$10,000, three months. I talked to this person, and at the end of the call, he decided he wanted to work with me to do precisely that for the stories he wants to develop. ’cause he wants to raise his business to the next level. Really take it up, up, up it to, I don’t know how else to say it, you know what I mean? This level. And so for that package that I had been charging $10,000 for, he’s paying me $80,000. So I ate x the fee for that one thing as a result of that. And later that week, I had another conference for another person in the room, actually two people who were partners in a company. And the same thing happened except for them, I’m working on a single story over a shorter period of time to perfect that. And that also ended up being probably at least five times what I’d been charging before.


Learn more about How to be a Good Story Teller by tuning in to our tutorial: The “HOW” Framework


How to be a Good Story Teller: Unintentional Stealth Marketing Success


And so I guess that’s the story. I haven’t started working with these people yet. We haven’t even begun the thing, but they’re, they’re got those oversized packages, and it just sort of was ex I, I mean, I just went nuts. I was already talking to my brother about buying a beach house in Oregon. I got a little trade. 20 grand is nice. I don’t think it’ll buy a new beach house for me. But you know how it’s, it was very exciting. But all of that was an outgrowth of what I had done up on stage because, and, again, it was even unintentional stealth marketing. ’cause he wouldn’t have said that if he hadn’t seen if he hadn’t found it would be credible, trustworthy, you know, good information.


So when, when, when you landed on the 80, I think one of the questions you asked him was like, what would you be willing to pay for it? But did he know, did he know the previous price was 10 when you asked him the question?


I’m not sure of that. He could have found, he, he may have, uh, because, and I may have told it in the small group, but he could have gone to my website and seen, ’cause I was posting, okay, one of the things, you know, I was advised immediately is pull down all your, all your, your prices on the website. ’cause nobody must see, well it says here, you know, 10 and that’s it. Yeah. I didn’t include that part. But after the group and I talked to him, and I wasn’t honestly really pitching him, but I wanted to know. ’cause, on his card, he had said, uh, his, one of his recommendations was, you need a top end item for a hundred thousand dollars. Okay? Mm-Hmm. And you need a middle-level one. You could do that with group coaching or individual coaching.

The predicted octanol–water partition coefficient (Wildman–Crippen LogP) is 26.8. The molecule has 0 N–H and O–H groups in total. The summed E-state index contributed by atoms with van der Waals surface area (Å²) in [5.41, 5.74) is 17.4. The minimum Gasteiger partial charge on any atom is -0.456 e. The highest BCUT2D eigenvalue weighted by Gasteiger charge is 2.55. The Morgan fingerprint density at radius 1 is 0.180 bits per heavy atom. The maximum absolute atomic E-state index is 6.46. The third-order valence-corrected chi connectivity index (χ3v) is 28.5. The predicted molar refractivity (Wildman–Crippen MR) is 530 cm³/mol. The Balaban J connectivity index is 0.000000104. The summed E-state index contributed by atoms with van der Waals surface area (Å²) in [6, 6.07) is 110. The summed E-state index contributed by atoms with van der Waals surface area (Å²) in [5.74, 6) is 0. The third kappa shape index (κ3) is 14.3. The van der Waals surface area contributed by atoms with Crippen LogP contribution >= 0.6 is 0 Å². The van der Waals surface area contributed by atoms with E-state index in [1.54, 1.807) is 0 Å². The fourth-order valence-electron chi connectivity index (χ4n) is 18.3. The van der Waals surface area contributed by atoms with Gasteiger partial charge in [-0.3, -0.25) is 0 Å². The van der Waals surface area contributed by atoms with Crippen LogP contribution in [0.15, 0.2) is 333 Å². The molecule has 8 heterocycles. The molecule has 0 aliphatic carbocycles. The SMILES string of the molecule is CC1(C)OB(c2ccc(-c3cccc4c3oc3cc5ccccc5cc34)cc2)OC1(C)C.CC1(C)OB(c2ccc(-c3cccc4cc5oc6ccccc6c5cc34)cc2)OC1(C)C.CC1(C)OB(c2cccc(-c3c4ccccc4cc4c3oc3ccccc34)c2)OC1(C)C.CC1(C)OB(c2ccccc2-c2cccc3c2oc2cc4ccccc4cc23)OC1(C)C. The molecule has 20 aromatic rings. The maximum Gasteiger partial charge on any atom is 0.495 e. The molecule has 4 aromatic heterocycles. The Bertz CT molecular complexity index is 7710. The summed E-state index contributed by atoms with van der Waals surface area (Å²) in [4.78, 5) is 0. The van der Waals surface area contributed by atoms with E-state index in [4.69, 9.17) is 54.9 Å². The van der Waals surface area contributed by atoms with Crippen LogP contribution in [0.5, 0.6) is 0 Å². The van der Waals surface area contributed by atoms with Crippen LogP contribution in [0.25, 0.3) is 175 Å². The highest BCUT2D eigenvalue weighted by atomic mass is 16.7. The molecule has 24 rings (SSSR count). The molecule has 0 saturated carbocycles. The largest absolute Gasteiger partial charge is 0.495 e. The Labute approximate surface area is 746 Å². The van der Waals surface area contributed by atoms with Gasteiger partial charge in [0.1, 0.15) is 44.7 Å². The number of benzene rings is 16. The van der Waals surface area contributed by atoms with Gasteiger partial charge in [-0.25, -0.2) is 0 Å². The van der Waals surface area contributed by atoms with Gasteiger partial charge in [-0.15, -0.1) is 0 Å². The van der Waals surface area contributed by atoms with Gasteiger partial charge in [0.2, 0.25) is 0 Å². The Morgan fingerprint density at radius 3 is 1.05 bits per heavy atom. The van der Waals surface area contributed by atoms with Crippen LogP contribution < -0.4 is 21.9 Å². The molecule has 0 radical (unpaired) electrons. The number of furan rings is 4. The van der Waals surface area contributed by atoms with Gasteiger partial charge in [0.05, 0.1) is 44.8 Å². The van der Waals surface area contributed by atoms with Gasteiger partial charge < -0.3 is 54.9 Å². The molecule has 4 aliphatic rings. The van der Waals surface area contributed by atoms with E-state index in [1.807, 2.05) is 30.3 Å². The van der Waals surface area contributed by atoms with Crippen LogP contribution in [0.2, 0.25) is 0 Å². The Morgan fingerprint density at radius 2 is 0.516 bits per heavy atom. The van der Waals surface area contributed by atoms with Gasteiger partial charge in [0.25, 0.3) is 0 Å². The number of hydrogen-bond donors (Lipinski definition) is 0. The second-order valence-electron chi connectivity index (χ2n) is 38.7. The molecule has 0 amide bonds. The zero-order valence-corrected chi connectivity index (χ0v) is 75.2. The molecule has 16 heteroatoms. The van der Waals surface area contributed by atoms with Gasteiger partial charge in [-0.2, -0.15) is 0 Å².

Learn more about How to be a Good Story Teller by tuning in to our tutorial: The “HOW” Framework


How to be a Good Story Teller: Having a Course But Wouldn’t Involve My Direct Involvement


And then, you need a low-level one. And that would be like a course or something that would be evergreen but wouldn’t involve my direct involvement. Something like that. Okay. That was the suggestion. And I, I hadn’t seen the card yet where he said that, but I was talking to him out in the hallway or after one of the group breaks. And I said, and he was saying, well, what do you do? And so on. I said, okay, look, I’m not gonna hold you to this, but I wanna know because everybody’s saying raise your prices. I said, here’s the package I have. I didn’t tell him what it was. How much would you pay me for doing that? Okay. And he said, a hundred thousand dollars. When I got ahold of him on the thing, I had told everybody in the group as a concession to the help and promised I wouldn’t charge them. You know, I’d give him, I wouldn’t go to the old prices, but I said everybody gets 20% off. And I don’t think he even remembered that, but I said to him, you know, you were in the room, so you get it for 80 instead of a hundred.


It’s amazing—absolutely amazing. And it really demonstrates, at least in my opinion, the power of the self-marketing piece that we started this conversation with. So, I guess I’m asking you, do you think it demonstrates the power of the self-marketing piece that we started this conversation with?